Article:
Danelectro Effect Pedal DC Bridge
I’ve come across clients that came with Danelectro original and miscellaneous effect pedals (these are the heavy die cast ones that look like 50s cadillac cars) that seem to lose power under different circumstances.
Apparently, these have a so called “flip flop” circuit, which means on loss of power, the pedal turns off. This can obviously lead to awkward stage situations!
I have studied the DC jacks, and it appears these are open on one side, facilitating the inserted plug to move and then, break contact, thus rendering the pedal powerless.
Many thanks to my friend for helping me develop the first version of the model.
The solution is a small “bridge” or “cage” which we glue over the DC jack on the circuitboard, hereby “caging” the insert jack plug, preventing it from being wiggled out. I advise epoxy or cyanoacrylate to glue the part on the smaller (separate) power circuit board, see pictures.
Let’s make these Danelectro pedals great again!
Order yours here: Danelectro Effect Pedal DC Bridge
The problem was; the LED light didn’t work anymore: this can be very tedious, especially when playing live. Lazy as I am, I grew accustomed to it and just checked it by playing my guitar. Today it was quite rainy so I thought let’s whip out the ol’ soldering iron and check out what’s wrong with the LED light.
In my spare cupboard I found an old LED from a pocket flashlight of the right size in color red, tested it using a small flat button battery, it worked. I didn’t yet know for sure if the LED in the TS-9 was broken, loose connection or shorting circuit in the pedal, so off I went.I opened the pedal carefully, and unscrewed the print board.
Two wires come off the print board to a smaller separate board, to which the LED is soldered. A diode (a Light Emitting Diode) in this case, will only allow current to flow one way: this means that it will only function if connected in the right way. The pedal itself was working fine, only the LED didn’t light up. So I used the spare LED in my hand, testing it on the various connections until I saw it light up; conclusion; the electronics are still in tact; only the bulb itself was broken.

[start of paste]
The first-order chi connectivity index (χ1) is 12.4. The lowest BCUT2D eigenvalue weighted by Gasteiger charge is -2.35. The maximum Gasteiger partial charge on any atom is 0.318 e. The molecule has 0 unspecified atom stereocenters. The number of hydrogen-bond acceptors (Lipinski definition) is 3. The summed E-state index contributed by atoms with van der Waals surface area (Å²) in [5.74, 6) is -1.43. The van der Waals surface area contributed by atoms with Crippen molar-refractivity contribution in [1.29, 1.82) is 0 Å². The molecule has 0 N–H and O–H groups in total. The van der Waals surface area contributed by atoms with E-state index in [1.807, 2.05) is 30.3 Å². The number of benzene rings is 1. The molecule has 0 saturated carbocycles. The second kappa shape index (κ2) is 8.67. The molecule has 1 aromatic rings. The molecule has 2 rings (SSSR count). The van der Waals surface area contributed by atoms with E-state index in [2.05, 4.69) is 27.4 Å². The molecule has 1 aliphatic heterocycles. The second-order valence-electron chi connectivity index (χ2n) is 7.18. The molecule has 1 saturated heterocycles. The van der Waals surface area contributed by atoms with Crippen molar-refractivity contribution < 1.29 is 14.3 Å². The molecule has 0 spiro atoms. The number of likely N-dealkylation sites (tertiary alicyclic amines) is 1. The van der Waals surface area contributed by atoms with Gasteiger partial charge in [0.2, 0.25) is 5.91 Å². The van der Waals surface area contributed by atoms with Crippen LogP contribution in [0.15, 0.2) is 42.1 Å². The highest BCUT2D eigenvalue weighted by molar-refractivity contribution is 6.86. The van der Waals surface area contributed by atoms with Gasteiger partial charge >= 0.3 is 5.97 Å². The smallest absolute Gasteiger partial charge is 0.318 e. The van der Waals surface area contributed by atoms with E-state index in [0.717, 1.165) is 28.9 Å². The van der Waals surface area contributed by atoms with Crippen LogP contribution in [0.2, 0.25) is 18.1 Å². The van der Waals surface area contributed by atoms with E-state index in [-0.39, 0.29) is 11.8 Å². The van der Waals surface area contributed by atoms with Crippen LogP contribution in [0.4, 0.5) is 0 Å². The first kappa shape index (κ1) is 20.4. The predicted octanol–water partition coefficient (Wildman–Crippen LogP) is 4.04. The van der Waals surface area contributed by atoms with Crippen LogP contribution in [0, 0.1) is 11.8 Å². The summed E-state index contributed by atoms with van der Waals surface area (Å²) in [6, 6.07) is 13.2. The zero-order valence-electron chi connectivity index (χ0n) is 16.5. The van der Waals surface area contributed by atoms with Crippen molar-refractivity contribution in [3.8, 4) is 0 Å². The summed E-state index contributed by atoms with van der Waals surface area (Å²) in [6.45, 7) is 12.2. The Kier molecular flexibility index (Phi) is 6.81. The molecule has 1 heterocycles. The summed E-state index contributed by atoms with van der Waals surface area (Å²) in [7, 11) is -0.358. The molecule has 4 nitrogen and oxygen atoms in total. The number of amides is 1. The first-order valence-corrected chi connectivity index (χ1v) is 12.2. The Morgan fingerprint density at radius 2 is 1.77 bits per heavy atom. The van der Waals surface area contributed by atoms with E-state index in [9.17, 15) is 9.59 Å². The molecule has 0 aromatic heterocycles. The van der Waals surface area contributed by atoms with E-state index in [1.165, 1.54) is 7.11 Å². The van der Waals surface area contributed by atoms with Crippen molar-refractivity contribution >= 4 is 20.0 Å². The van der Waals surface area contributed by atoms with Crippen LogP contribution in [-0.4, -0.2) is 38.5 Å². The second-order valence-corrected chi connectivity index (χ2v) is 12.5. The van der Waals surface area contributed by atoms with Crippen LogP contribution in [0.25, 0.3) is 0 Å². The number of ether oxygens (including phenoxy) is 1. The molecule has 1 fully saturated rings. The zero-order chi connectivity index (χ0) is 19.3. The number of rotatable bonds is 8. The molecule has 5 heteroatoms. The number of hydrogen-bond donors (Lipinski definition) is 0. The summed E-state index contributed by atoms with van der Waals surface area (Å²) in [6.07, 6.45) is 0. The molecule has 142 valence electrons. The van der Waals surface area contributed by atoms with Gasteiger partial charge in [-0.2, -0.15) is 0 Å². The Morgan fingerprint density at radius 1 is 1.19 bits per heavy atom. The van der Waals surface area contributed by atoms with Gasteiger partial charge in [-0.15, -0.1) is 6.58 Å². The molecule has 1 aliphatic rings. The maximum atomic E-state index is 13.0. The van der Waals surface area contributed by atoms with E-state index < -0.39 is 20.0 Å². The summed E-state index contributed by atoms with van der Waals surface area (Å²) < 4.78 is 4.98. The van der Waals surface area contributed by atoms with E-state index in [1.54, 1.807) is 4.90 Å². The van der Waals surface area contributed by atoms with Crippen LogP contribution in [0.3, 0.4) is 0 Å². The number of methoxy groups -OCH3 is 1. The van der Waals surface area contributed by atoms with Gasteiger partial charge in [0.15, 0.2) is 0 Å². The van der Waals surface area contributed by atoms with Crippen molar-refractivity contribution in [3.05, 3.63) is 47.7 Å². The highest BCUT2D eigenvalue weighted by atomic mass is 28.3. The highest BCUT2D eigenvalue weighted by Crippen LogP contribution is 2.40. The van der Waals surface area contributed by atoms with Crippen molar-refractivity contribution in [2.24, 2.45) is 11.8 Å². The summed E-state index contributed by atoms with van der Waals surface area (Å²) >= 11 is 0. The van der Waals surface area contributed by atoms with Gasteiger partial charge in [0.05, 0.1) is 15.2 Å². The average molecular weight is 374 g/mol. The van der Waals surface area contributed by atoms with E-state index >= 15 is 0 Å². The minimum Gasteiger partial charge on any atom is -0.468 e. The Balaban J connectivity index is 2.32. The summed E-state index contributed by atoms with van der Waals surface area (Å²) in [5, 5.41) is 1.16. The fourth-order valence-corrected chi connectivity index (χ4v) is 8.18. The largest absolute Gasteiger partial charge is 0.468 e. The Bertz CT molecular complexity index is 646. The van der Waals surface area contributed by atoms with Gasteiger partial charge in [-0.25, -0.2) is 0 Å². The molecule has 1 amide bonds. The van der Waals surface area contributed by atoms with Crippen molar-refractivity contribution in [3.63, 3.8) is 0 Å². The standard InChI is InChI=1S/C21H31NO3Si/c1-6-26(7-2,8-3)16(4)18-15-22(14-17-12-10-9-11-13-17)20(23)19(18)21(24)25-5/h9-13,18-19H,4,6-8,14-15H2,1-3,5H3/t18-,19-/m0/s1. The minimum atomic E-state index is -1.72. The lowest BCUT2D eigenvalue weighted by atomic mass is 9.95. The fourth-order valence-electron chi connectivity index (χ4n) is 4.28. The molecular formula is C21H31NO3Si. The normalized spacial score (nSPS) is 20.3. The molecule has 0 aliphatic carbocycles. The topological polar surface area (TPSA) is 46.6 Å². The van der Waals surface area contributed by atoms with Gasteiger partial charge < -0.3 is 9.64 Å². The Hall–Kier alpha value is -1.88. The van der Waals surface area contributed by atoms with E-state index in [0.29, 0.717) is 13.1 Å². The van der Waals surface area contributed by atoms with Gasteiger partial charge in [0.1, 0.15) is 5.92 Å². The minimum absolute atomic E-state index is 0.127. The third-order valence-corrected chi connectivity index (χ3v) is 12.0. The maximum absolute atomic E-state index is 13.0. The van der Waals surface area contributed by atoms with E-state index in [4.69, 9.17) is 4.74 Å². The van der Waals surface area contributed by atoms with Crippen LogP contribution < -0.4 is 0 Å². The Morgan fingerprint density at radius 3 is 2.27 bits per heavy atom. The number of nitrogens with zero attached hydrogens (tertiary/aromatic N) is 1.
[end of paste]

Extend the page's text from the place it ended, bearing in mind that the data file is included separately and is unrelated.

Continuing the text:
Now comes the fiddly bit; I unscrewed the smaller “LED print board”, it is held in place close to the hole where the LED protrudes through the face of the body, and carefully lifted it out and used my soldering-helper-buddy to clamp it in one of the crocodile clamps. I let the soldering iron heat up and coated it with a tiny bit of solder; this will prolong the life of your soldering iron, regardless if you need to add solder to your connection.
I had positioned the small LED print board with the LED facing down, so I could heat up both “legs” of the LED captured in two tiny drops of solder on the bottom of it. Carefully heating them (you don’t want the two drops to merge or “cook” the print board). You can spot the solder melting when it turns all shiny and silver instead of dull. Using my free hand, I pulled on the LED while heating the “legs” and bingo! It came loose without disturbing the two drops of solder on the print board too much: success.
With the broken bulb unsoldered, I could now solder in the new -working- LED. Having mentioned before that a diode only accepts current one way, I was sure to test the new bulb and mark one of the legs with a magic marker so I knew which leg went where. There are two tiny holes in this print board which accept the two LED legs.
I clamped the LED up side down in the soldering helper, and clamped the print board in the other crocodile clamp over it, and nudged the (precut) legs in the tiny holes.The tricky bit: heating up both solder drops, making sure they don’t melt together (which would short it out) and without “cooking” the print board, I applied gentle pressure to the new LED while heating up the solder and all of a sudden, it sank in, I lifted up the soldering iron and presto!
The LED was soldered in place. It pays to test it at this point, before closing up the pedal. Luckily the new LED lit up real well and the soldering connection appeared solid. Using a normal paper perforator, I punched a hole in a tiny ring of cardboard with a shiny silver side. I used this as a washer behind the LED as a reflector, which makes it a bit brighter.Then I screwed everything back together, there you go: a brand new functioning LED!